Privacy is dead - get over it.

People demand online privacy as if it were some god-given right. Privacy is an abberation of recent history, a transitory phenomenon that is evaporating quickly in the hot light of technology. Privacy is dead - get over it.

The blogging bubble

Blogging is developing into this incestuous industry of bloggers writing about blogging and each other. The resulting spiral has the industry rapidly disappearing up its own fundamental orifice.

Fuelled by the vanity of everyone having their own soapbox, a money engine is emerging where blogging is seldom about anything useful or relevant outside of its own onanistic world. Bloggers are all busy selling advertising and affiliate programs to each other. Their content is on how to blog, or how to make money from the internet which usually involves ... wait for it ... blogging.

itSMF International announce the election of Ken Wendle to the Executive Board

itSMF International announce the election of Ken Wendle (HP, USA) to the seventh position on the Executive Board, defeating Pauline Angelico (Itilics, Singapore). The old school wins over fresh ideas.

itSMF and ISACA: like chalk and cheese.

This post has been podcast

If you missed this month's edition of the Skeptical Informer, you missed some scuttlebutt about why the itSMF International website has hastily gone off the air. The circus continues - all part of an endless litany of mis-management, spats, dodgy deals and mis-governance through 2007.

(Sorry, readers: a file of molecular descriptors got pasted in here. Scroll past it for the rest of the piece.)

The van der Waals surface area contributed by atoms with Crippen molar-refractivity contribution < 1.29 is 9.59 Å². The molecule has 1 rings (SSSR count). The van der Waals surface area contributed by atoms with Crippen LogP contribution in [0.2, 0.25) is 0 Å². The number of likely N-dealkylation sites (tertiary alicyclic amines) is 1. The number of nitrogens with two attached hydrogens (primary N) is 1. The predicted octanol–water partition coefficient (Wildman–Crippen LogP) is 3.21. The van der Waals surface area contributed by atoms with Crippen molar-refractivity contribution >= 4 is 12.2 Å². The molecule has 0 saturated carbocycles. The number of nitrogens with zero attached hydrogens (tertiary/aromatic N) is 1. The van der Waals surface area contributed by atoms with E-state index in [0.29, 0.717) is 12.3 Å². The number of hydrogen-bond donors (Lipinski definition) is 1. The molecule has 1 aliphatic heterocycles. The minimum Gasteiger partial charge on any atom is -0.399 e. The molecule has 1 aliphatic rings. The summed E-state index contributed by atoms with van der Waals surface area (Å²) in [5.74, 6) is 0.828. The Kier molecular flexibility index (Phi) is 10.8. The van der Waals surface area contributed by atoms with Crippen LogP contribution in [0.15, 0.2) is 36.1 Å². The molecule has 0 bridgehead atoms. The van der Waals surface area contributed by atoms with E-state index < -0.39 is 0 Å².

By way of contrast, it is interesting to reflect that in the past two months ISACA has, for me personally as a member, done the following:

the IT Skeptic's New Year's Resolutions

In our fast paced and cynical age, I doubt anyone takes New Year's resolutions seriously any more. Or if they do it is only for the duration of the modern attention span - about 30 seconds.

Nevertheless they do provide an opportunity to contemplate what we would like to improve and to prioritise what we are going to do about it. And they provide a source of amusement around this time of year (not to mention the amusement next year when we review how well we did).

So with that in mind, here are the IT Skeptic's New Year's Resolutions. In 2008 I will:

Announcing the IT Skeptic Awards for 2007

This blog entry has been podcast
The IT Skeptic is pleased to announce our annual New Year's awards, inaugurated last year. These awards are presented to deserving figures and organisations in the IT industry in general and the ITSM industry in particular.

This year’s winners are:

Merry Christmas from the IT Skeptic

PohutakawaTo all our readers whatever your religious persuasion, whether it be Christian, Muslim or Itsm, we wish you the complements of the season and best wishes for the year to come. May all your projects be funded, your problems have roots, your incidents be brief, and your changes be successful.

My thoughts go especially at this time to all of you carrying pagers and mobiles, on call over the holiday.

A dozen IT Service Management and ITIL Forums

There are a large number of ITIL forums on the Web these days, of varying levels of participation and insight. The IT Skeptic thinks their value is strictly limited but for what it is worth here are a dozen of them.

itSMF International launch an online discussion forum.

Thanks and congratulations go to itSMF International [wow, it must be Christmas time] for launching an official discussion forum.

ITIL is the hitchhiker's guide, COBIT is the encyclopaedia

As the IT Skeptic digs (happily) deeper into COBIT, I ponder the difference between COBIT and ITIL. In my simple layman's mind, ITIL is the hitchhiker's guide, COBIT is the encyclopaedia, rather like the Hitch Hiker's Guide to the Galaxy and the Encyclopedia Galactica.

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